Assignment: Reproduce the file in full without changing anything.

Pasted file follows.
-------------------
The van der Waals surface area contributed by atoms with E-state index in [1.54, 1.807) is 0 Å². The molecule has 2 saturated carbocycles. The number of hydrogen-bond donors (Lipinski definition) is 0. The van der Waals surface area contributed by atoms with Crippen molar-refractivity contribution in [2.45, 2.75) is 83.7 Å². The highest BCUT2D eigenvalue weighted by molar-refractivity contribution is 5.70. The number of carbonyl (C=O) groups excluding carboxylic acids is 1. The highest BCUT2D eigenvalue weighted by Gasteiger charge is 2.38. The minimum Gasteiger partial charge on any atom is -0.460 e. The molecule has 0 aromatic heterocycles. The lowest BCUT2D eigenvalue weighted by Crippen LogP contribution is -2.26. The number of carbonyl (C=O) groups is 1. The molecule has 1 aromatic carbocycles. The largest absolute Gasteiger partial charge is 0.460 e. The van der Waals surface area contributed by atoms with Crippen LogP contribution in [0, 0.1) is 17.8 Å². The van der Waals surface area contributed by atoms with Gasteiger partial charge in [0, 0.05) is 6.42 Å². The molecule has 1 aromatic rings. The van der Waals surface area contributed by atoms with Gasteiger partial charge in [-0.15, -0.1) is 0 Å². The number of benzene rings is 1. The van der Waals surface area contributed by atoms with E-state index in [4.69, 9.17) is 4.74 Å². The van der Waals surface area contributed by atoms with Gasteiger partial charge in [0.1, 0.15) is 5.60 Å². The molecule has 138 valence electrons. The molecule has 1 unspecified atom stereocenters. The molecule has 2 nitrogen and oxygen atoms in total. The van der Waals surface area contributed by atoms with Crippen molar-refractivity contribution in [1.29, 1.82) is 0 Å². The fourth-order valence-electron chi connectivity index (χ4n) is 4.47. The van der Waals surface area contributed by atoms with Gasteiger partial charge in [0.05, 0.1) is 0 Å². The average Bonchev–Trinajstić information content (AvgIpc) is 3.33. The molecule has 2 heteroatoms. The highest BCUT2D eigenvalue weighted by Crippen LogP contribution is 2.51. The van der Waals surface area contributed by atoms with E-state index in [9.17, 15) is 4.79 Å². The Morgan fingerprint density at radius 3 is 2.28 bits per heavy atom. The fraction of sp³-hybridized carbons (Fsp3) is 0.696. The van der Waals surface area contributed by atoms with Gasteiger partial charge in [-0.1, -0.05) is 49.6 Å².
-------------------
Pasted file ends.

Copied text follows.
The van der Waals surface area contributed by atoms with E-state index in [1.54, 1.807) is 0 Å². The molecule has 2 saturated carbocycles. The number of hydrogen-bond donors (Lipinski definition) is 0. The van der Waals surface area contributed by atoms with Crippen molar-refractivity contribution in [2.45, 2.75) is 83.7 Å². The highest BCUT2D eigenvalue weighted by molar-refractivity contribution is 5.70. The number of carbonyl (C=O) groups excluding carboxylic acids is 1. The highest BCUT2D eigenvalue weighted by Gasteiger charge is 2.38. The minimum Gasteiger partial charge on any atom is -0.460 e. The molecule has 0 aromatic heterocycles. The lowest BCUT2D eigenvalue weighted by Crippen LogP contribution is -2.26. The number of carbonyl (C=O) groups is 1. The molecule has 1 aromatic carbocycles. The largest absolute Gasteiger partial charge is 0.460 e. The van der Waals surface area contributed by atoms with Crippen LogP contribution in [0, 0.1) is 17.8 Å². The van der Waals surface area contributed by atoms with Gasteiger partial charge in [0, 0.05) is 6.42 Å². The molecule has 1 aromatic rings. The van der Waals surface area contributed by atoms with Gasteiger partial charge in [-0.15, -0.1) is 0 Å². The number of benzene rings is 1. The van der Waals surface area contributed by atoms with E-state index in [4.69, 9.17) is 4.74 Å². The van der Waals surface area contributed by atoms with Gasteiger partial charge in [0.1, 0.15) is 5.60 Å². The molecule has 138 valence electrons. The molecule has 1 unspecified atom stereocenters. The molecule has 2 nitrogen and oxygen atoms in total. The van der Waals surface area contributed by atoms with Crippen molar-refractivity contribution in [1.29, 1.82) is 0 Å². The fourth-order valence-electron chi connectivity index (χ4n) is 4.47. The van der Waals surface area contributed by atoms with Gasteiger partial charge in [0.05, 0.1) is 0 Å². The average Bonchev–Trinajstić information content (AvgIpc) is 3.33. The molecule has 2 heteroatoms. The highest BCUT2D eigenvalue weighted by Crippen LogP contribution is 2.51. The van der Waals surface area contributed by atoms with E-state index in [9.17, 15) is 4.79 Å². The Morgan fingerprint density at radius 3 is 2.28 bits per heavy atom. The fraction of sp³-hybridized carbons (Fsp3) is 0.696. The van der Waals surface area contributed by atoms with Gasteiger partial charge in [-0.1, -0.05) is 49.6 Å².